If you could write a book about yourself, what would the title be?
It would be one of those long titles, probably something like Pour Me Some Wine and I’ll Tell You My Tale. As that title may suggest, I’m fond of a good glass of wine, particularly during what I like to call my “attitude adjustment” hour between 5-6 p.m. every day.

What is your all-time favorite book, movie or album?
My all-time favorite book is The Direction of Time by physicist Hans Reichenbach. I guess that gives me away as being a bit of a nerd. That book is the classic work on the underlying nature of time, part philosophy and part advanced physics. Hans Reichenbach was the first scientist to help really clarify the notion that entropy ensures time moves in one direction, what we perceive as forward.

My all-time favorite movie would be Aliens, at least judging by the number of times I’ve re-watched it. That movie is good on so many levels, but I really love watching the transition of Ripley from meek, science consultant to confident leader of the surviving group of soldiers.

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Celebrating the Undiscovered: Inspiration for Aspiring Writers

Author and journalist Gene Fowler once said, “Writing is easy; all you do is sit, staring at a blank sheet of paper until the drops of blood form on your forehead.” Novelist P.G. Wodehouse said, “I just sit at a typewriter and curse a bit,” and author and sportswriter Red Smith said, “There’s nothing to writing. All you do is sit down at a typewriter and open a vein.” In other words, writers know that to create something out of nothing but a thought and put it down on paper in an engaging, exciting or maybe humorous way requires patience, commitment, sacrifice and pain.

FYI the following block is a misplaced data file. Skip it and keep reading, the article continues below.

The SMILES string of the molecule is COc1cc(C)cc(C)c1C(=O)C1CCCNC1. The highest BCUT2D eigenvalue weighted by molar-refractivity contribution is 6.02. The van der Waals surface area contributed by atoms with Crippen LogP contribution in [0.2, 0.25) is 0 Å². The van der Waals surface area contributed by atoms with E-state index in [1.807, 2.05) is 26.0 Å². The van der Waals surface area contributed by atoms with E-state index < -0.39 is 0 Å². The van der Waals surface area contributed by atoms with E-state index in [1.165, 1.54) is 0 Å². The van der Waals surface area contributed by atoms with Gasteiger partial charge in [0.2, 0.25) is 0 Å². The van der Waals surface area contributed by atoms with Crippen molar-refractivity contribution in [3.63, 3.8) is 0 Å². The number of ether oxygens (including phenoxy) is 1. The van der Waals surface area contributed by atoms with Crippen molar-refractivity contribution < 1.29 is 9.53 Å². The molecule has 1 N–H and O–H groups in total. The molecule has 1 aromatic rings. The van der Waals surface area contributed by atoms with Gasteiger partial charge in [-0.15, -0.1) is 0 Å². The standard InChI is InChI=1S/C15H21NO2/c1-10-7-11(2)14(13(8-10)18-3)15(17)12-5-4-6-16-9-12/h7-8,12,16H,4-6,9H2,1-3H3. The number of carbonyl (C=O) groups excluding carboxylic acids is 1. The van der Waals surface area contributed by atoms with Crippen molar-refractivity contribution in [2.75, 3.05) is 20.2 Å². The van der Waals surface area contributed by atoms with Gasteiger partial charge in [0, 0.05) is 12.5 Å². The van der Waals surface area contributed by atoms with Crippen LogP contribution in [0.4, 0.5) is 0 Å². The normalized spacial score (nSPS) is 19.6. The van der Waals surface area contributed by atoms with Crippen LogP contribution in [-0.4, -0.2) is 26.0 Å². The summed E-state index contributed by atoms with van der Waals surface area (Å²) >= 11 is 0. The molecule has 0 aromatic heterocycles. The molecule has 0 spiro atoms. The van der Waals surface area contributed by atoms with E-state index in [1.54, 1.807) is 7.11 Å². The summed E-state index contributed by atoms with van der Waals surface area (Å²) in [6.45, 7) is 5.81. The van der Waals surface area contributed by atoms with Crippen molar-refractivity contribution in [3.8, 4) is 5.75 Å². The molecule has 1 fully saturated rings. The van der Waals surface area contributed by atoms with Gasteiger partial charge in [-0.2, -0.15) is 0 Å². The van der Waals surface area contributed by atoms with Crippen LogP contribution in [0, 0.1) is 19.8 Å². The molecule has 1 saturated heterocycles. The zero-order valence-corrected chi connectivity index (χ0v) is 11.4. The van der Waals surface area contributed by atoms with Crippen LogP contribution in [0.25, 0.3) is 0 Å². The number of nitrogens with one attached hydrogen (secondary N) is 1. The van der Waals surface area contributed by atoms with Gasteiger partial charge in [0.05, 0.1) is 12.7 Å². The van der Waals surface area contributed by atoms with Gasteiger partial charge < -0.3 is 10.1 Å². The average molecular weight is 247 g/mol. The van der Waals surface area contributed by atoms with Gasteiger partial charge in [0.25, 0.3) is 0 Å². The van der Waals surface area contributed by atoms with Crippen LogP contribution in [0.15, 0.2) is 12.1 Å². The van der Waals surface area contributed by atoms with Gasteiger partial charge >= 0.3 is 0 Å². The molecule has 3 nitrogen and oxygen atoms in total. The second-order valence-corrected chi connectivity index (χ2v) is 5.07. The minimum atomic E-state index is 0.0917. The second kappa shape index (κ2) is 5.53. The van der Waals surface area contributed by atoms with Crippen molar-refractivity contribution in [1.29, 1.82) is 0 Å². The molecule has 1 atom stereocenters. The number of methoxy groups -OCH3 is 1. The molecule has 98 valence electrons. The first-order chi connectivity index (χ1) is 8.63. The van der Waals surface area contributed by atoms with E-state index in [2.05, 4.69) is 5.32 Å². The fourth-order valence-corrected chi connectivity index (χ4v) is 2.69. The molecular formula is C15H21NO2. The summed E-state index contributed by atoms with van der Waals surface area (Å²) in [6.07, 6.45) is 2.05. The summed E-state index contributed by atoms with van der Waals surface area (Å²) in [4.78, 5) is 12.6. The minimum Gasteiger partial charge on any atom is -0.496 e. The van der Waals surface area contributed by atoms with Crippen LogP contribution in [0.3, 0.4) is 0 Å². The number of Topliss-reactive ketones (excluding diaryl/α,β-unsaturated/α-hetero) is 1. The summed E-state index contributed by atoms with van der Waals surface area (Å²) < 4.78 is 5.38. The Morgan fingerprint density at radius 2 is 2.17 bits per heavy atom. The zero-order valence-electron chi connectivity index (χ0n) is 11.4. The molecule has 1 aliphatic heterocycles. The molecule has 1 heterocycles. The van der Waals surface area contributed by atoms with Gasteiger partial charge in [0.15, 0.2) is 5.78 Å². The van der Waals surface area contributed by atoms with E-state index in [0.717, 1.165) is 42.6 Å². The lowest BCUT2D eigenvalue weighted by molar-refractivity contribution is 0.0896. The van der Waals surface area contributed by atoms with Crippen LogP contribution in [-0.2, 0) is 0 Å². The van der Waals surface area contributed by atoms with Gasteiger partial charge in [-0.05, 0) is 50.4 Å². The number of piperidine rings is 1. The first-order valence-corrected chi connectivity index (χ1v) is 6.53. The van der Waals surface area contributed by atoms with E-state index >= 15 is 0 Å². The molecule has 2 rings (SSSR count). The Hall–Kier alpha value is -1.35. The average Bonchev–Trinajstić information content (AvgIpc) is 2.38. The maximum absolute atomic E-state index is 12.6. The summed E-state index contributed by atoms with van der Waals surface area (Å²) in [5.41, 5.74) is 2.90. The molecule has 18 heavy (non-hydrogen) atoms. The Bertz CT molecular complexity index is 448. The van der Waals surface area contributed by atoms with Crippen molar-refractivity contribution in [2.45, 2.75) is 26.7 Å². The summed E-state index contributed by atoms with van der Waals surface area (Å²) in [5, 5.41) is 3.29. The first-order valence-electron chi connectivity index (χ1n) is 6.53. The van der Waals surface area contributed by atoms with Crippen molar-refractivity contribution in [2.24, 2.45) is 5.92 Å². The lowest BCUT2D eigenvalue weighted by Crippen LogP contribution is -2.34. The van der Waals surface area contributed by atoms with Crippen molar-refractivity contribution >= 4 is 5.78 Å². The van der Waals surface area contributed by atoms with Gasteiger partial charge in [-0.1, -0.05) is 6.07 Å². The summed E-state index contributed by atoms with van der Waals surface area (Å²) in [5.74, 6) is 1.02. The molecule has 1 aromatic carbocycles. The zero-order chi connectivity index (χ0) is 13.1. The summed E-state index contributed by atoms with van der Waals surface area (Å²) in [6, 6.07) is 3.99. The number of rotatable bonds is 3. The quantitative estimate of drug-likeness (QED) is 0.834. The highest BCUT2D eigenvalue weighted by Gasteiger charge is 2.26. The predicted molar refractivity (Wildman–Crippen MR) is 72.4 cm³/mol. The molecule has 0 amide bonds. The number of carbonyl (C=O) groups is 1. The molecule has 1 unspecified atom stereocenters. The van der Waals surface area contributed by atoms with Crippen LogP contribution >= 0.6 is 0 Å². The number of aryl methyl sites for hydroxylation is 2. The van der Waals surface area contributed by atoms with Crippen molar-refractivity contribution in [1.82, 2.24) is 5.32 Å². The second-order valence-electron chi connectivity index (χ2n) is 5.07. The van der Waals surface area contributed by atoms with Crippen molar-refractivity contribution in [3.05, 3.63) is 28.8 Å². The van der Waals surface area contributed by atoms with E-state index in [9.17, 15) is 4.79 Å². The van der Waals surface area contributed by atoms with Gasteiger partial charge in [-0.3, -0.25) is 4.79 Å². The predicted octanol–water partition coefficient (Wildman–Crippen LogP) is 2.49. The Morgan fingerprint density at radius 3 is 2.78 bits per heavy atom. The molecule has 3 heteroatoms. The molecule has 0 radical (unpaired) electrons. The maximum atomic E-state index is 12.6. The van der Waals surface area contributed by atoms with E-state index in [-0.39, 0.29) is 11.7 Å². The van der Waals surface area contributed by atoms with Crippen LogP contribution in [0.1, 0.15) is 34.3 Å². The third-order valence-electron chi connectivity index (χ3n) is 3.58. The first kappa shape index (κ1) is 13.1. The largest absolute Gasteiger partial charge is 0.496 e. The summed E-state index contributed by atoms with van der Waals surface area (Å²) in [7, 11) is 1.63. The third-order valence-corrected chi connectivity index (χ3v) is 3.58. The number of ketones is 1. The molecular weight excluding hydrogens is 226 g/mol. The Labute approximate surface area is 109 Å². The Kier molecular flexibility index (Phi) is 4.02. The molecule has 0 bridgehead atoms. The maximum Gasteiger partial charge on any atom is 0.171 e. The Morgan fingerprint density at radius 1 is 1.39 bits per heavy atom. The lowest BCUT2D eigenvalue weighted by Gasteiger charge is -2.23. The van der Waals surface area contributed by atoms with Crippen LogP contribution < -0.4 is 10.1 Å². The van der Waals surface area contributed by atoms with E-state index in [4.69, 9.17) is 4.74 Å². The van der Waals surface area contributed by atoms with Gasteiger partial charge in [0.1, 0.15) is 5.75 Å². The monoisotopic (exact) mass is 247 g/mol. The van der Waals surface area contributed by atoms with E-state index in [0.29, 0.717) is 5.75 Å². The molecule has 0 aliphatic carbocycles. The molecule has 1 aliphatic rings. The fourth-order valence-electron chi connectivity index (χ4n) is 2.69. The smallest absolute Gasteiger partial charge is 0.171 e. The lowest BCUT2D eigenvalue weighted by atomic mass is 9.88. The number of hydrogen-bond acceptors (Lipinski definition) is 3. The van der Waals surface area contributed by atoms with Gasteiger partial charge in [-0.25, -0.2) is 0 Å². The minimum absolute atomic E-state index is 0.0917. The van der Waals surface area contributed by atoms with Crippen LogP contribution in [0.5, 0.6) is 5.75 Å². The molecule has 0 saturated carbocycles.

So why do it? Because you must.

At Half Price Books, we celebrate not only the wonderful books that have already been published, but also those that are still waiting to be discovered, or written. How? Well, there are several ways.

Just getting started? We have journals, research materials, inspirational quotes, writing style guides (if that sort of thing interests you) and nice little nooks where you and your laptop can get lost for a while. I once startled an HPB employee while sitting in the floor of the fiction section, writing a murder mystery under the watchful eye of Ernest J. Gaines’ A Lesson Before Dying. I though it apropos.

Stuck? We have writing prompts for those of you who need a jumpstart, not to mention the shelves and shelves of escapes and reboots just waiting to be discovered.

Ready to submit? We have guides to help find publishers and agents, as well as books about the publishing business and novel proposals. Don’t forget to look at the acknowledgements in your favorite books to see who published, edited and represented those authors.

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Need encouragement? Throughout the year, Half Price Books stores across the country hold writers workshops or (in November) National Novel Writing Month Write-ins, where you can sit and talk to other writers about the creative process and the struggles of writing. We’re also partnering this month with Scribbler, the only subscription box for novelists! The purpose of the box is to help writers improve their craft and reach their publishing goals. Subscribe to the June Scribbler box and get a special coupon from Half Price Books.

Kate 20Half Price Books is also proud to be the place where many talented writers and artists have started out. Did you know that the Newberry Award-winning novelist Kate DiCamillo once worked in our Coon Rapids, MN store? Check out other authors who have worked or still work for us in our “Meet the Bibliomaniac” series, Brian Douglas and Dayna Ingram.  (And maybe one day you’ll see my name there!)

So no matter what you write, where you write, how you write or what you need to write, Half Price Books has you covered.